News from Ohio State University

First year of DESI results unveil new clues about dark energy

Researchers at The Ohio State University played a major role in analyzing the first year of data from the Dark Energy Spectroscopic Instrument’s survey into the history of the universe.

With 5,000 tiny robots in a mountaintop telescope, the Dark Energy Spectroscopic Instrument (DESI) collects and measures light from faraway space objects, granting scientists the ability to peer 11 billion years into the past. Studying how the cosmos evolved is important to understand how it began and might end, and opens up further questions about dark energy, an unknown ingredient causing our universe to expand faster and faster. 

To study dark energy’s effects over the last 11 billion years, DESI recently created the largest 3D map of the universe ever constructed, marking the first time that scientists have measured the expansion history of the universe in that early period. Such precise results have revealed unprecedented new hints about how the young universe might have evolved. Several members of the Ohio State DESI Team. From left to right, Erik Zaborowski, Chun-Hao To, Paul Martini, Peter Taylor, Klaus Honscheid, Andrei Cuceu and Ashley Ross.

DESI, an international collaboration involving more than 900 scientists from over 70 institutions around the world, is managed by the Department of Energy’s Lawrence Berkeley National Laboratory and includes large contributions from its Ohio State members. Led by physics professor Klaus Honscheid and astronomy and physics professor Paul Martini, the group now includes professors, research scientists, and graduate and undergraduate students from across the university.

Two Ohio State members, Andrei Cuceu, a postdoctoral fellow in astronomy and co-convener of the Lyman alpha science working group who led efforts to validate the instrument’s latest results, and Ashley Ross, a research scientist at the university’s Center for Cosmology and AstroParticle Physics and co-lead of the group that prepared DESI’s map for interpretation and accounted for changes in the instrument's performance, were integral to the recent DESI discoveries.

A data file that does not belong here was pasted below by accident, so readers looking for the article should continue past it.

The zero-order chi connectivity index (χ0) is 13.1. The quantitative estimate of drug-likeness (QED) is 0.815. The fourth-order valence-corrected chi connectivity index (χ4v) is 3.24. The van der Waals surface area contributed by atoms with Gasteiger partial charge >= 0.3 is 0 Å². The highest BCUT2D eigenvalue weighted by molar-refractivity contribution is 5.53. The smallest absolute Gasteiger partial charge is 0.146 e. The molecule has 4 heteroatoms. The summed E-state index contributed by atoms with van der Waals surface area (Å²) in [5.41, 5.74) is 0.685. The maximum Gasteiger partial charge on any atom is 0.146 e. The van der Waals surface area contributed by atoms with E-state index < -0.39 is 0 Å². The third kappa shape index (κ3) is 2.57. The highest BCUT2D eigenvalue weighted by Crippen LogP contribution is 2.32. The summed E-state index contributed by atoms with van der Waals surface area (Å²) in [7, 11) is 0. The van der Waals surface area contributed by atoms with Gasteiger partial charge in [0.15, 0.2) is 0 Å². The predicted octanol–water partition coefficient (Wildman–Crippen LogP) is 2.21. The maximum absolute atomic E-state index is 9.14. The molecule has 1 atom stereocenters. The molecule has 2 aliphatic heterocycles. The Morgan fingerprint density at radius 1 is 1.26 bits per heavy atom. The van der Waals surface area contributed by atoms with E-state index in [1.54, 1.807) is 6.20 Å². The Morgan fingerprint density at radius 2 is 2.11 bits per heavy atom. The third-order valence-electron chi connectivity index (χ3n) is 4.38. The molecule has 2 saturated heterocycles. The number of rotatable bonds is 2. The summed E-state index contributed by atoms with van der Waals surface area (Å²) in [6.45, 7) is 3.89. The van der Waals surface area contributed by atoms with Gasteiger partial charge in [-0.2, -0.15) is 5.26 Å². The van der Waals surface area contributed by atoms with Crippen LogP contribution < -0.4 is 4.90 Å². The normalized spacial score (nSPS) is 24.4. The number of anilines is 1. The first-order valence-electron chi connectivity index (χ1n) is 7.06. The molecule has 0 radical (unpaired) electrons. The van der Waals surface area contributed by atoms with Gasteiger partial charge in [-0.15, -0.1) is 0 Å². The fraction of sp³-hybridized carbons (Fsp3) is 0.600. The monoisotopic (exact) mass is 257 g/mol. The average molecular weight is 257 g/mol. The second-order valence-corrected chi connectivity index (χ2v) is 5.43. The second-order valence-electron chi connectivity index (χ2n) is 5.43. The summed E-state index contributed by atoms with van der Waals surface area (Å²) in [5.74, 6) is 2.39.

“DESI looks at a wide range of times across the history of the universe and our work looked at some of those most distant measurements,” said Cuceu. “We did this by measuring a feature called baryon acoustic oscillations (BAO), minute ripple patterns that the universe provides that indicate the distribution of matter as it evolves.”

Large-scale surveys have used BAO measurements as cosmic rulers to map universe expansion in great detail, as researchers can get a better grasp of how dark energy may have stretched the universe at certain points and distances in time by comparing how they ripple through space. In a study led by Cuceu, one team used them to confirm the accuracy of 150 artificial datasets made to mimic DESI’s first data release, eventually concluding that the instrument’s findings were accurate throughout many different cosmological constraints. 

“We threw it at many different types of models and decisions across the analysis process, and it always seemed to generate roughly the same end result,” said Cuceu. Their findings are monumental because they show that DESI’s results provide tantalizing suggestions that call into question both typical models of cosmology and scientists’ current ideas about how physics works, said Ross.